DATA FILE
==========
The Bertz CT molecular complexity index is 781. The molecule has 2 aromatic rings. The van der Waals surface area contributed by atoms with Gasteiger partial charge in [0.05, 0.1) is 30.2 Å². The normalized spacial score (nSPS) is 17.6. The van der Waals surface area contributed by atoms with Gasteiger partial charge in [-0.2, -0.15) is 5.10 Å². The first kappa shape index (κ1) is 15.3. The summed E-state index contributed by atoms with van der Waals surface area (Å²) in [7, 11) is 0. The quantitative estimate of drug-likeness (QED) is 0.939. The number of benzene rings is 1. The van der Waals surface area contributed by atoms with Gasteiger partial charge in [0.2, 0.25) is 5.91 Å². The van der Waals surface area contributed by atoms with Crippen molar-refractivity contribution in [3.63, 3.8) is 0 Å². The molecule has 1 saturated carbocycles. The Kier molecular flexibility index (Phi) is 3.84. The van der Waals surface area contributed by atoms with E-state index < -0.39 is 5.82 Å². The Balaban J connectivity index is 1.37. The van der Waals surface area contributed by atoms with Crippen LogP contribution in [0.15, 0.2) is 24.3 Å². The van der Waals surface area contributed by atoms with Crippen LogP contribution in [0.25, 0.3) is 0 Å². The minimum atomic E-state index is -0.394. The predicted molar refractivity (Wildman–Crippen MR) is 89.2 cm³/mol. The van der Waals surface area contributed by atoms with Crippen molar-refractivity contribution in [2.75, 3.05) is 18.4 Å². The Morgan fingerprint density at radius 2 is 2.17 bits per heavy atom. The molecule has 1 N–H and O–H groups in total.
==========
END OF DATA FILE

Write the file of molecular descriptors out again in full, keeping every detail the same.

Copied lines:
The Bertz CT molecular complexity index is 781. The molecule has 2 aromatic rings. The van der Waals surface area contributed by atoms with Gasteiger partial charge in [0.05, 0.1) is 30.2 Å². The normalized spacial score (nSPS) is 17.6. The van der Waals surface area contributed by atoms with Gasteiger partial charge in [-0.2, -0.15) is 5.10 Å². The first kappa shape index (κ1) is 15.3. The summed E-state index contributed by atoms with van der Waals surface area (Å²) in [7, 11) is 0. The quantitative estimate of drug-likeness (QED) is 0.939. The number of benzene rings is 1. The van der Waals surface area contributed by atoms with Gasteiger partial charge in [0.2, 0.25) is 5.91 Å². The van der Waals surface area contributed by atoms with Crippen molar-refractivity contribution in [3.63, 3.8) is 0 Å². The molecule has 1 saturated carbocycles. The Kier molecular flexibility index (Phi) is 3.84. The van der Waals surface area contributed by atoms with E-state index < -0.39 is 5.82 Å². The Balaban J connectivity index is 1.37. The van der Waals surface area contributed by atoms with Crippen LogP contribution in [0.15, 0.2) is 24.3 Å². The van der Waals surface area contributed by atoms with Crippen LogP contribution in [0.25, 0.3) is 0 Å². The minimum atomic E-state index is -0.394. The predicted molar refractivity (Wildman–Crippen MR) is 89.2 cm³/mol. The van der Waals surface area contributed by atoms with Crippen molar-refractivity contribution in [2.75, 3.05) is 18.4 Å². The Morgan fingerprint density at radius 2 is 2.17 bits per heavy atom. The molecule has 1 N–H and O–H groups in total.